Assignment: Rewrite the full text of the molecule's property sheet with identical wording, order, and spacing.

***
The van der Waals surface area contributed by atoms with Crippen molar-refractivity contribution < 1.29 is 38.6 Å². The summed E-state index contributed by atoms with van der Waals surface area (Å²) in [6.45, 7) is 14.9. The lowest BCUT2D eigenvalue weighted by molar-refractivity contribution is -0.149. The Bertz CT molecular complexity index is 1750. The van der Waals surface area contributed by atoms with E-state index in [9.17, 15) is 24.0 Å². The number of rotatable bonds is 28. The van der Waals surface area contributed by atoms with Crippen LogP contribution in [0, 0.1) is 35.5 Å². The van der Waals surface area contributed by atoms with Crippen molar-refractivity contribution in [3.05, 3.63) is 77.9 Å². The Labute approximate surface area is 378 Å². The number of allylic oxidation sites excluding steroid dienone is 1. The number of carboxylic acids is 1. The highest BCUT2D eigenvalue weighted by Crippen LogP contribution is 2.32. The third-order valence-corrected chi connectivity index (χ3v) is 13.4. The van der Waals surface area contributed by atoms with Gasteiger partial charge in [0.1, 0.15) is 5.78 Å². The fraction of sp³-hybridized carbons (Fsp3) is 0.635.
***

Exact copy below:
The van der Waals surface area contributed by atoms with Crippen molar-refractivity contribution < 1.29 is 38.6 Å². The summed E-state index contributed by atoms with van der Waals surface area (Å²) in [6.45, 7) is 14.9. The lowest BCUT2D eigenvalue weighted by molar-refractivity contribution is -0.149. The Bertz CT molecular complexity index is 1750. The van der Waals surface area contributed by atoms with E-state index in [9.17, 15) is 24.0 Å². The number of rotatable bonds is 28. The van der Waals surface area contributed by atoms with Crippen LogP contribution in [0, 0.1) is 35.5 Å². The van der Waals surface area contributed by atoms with Crippen molar-refractivity contribution in [3.05, 3.63) is 77.9 Å². The Labute approximate surface area is 378 Å². The number of allylic oxidation sites excluding steroid dienone is 1. The number of carboxylic acids is 1. The highest BCUT2D eigenvalue weighted by Crippen LogP contribution is 2.32. The third-order valence-corrected chi connectivity index (χ3v) is 13.4. The van der Waals surface area contributed by atoms with Gasteiger partial charge in [0.1, 0.15) is 5.78 Å². The fraction of sp³-hybridized carbons (Fsp3) is 0.635.